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Once the Rain Fell  by NateG

The rain soaked sky berates, belittles, and in the end mocks me. Why?  Because of Amy, beautiful, smart, funny, and married Amy.  For months I've watched her, her little smile, the way her eyes squint as she becomes fully engrossed in her latest novel, snug in a world not of her creation.  She needs the escape, the poor soul, it's obvious she is stuck in a world she never wanted, never dreamed of, the mundane dreaming of the sublime.

I know she wants me as I her.  I can see it when we speak, the passion in her eyes, the fire that stirs as we discuss the latest works of some author whose contribution to me is only so that I may speak with this beauty, this queen.  God, I want to free her from all of this, to show her a life beyond these dreary streets, beyond the static boredom of this suburban life.  In return, I want her to free me, to let my soul soar, to be my inspiration.

How cruel is this life?  That we may meet in such a way, forbidden to each other by social mores, yet bound to one another in way deeper than most will ever know. The gods jest once again, and I hear you Zeus... your passion for mocking the human condition is well known.  What tragedy do you hide that you must glean amusement from us mere mortals?  It must have been some great slight, some rent in your heart that you have kept hidden for all this time.  Ah, such cruelty, such hopelessness…

I turn into my apartment, where I have spent the last year of my life, an old brownstone with crumbling brick, worn by years of neglect.  I see the neighbor kids, huddled under their eave, laughing with each other, still unaware of how very unfair life can be.  Walking up the steps, with the soft sound of water running down the rusted drainage pipes, I can't help but hope she'll change her mind, that before I leave for another city, another life, she'll be here with her heart on her sleeve.  But what right do I have to ask this of her?  She has a family, a husband, children…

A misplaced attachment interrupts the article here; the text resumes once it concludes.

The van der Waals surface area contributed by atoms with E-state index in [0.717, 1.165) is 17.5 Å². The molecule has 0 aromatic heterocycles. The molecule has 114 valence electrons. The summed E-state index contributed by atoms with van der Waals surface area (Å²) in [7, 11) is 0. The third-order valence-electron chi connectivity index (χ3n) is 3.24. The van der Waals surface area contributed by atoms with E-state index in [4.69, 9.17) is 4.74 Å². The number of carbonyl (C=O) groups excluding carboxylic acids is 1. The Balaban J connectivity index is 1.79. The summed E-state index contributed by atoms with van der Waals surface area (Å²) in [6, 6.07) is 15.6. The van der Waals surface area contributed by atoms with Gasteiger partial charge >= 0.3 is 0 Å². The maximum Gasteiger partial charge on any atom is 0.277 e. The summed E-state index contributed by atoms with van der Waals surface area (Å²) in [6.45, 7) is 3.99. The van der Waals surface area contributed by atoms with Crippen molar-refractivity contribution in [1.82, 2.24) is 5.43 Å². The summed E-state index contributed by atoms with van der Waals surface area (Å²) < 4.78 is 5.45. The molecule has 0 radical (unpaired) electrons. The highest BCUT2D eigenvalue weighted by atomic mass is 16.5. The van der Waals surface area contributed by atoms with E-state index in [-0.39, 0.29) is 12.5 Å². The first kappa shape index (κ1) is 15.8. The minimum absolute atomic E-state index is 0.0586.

With hinges that squeal in protest, I open my door. The light casts a shadow through the doorway, it seems almost ethereal, as if it's but an image of what was, a black and white photo curled at the edges.  The little lamp, with its flaking gold paint, sits on my nightstand next to my well worn copy of the Travelers Guide to South America.  I've looked forward to this adventure for so long, but now it seems false, devoid of color.  That such a little thing can so vastly change my perspective gives testament to its import.

My clothes lay in neat little stacks, waiting for me to secret them away to better climes.  My luggage, well worn, lay spread before me, asking that I fill them up, that I entrust unto them my humble possessions.  The camera, the journal, the tools of my aspiring trade, they wait patiently.  But what will fill my soul? Not the green continent, and certainly not another meaningless love affair with a beauty that is only that.  Ah, Amy why did you choose the life you did?  Did it seem that much easier?

I turn on the TV, some modern day sitcom with characters straight out of a Dickens novel, but it only serves as background noise.  I gather together my things, package them away, and I am ready, not willing, but ready.  I open my organizer and look at the ticket I bought for her, gently I caress her name printed on the ticket.  What was I thinking?  Of course she wouldn't drop everything and disappear with me.  Who am I? Not much more than a stranger really, but I can't really bring myself to believe that.  I know she felt the same as me, I could see it in her eyes, her beautiful deep blue eyes.

With a sigh, I go to cupboard and pull out a bottle of Belvedere.  Grabbing an old chipped coffee cup with a logo of some long defunct plastic manufacturer I pour it straight as I'm in no mood for fillers.  Just let me feel the fire as spreads down my throat.  Maybe I can drown away these thoughts, these feelings, deep inside. 

With the heat of the liquor spreading through my body I lay back on my bed, hands behind my head, and, once again, I think of her.  The silk of her cheek, the way her hair falls in her eyes.  I can't seem to think of anything else.  Through the haze of my memories I hear a soft knock at the door.  Dare I hope? Or is it just the landlord here to collect his final check?  With my stomach in my throat I get up, it seems like a million miles that short distance between the bed and the door.  Like a man on his way to an execution I drag my feet, slowly, inexorably drawn towards that door.  With a deep breath I undo the lock.

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  'Once the Rain Fell' statistics: (click to read)
Date created: Jan. 10, 2008
Date published: Jan. 10, 2008
Comments: 1
Word Count: 1202
Times Read: 640
Story Length: 3
Children Rank: 4.0/5.0 (4 votes)
Descendant Rank: 0.0/5.0 (4 votes)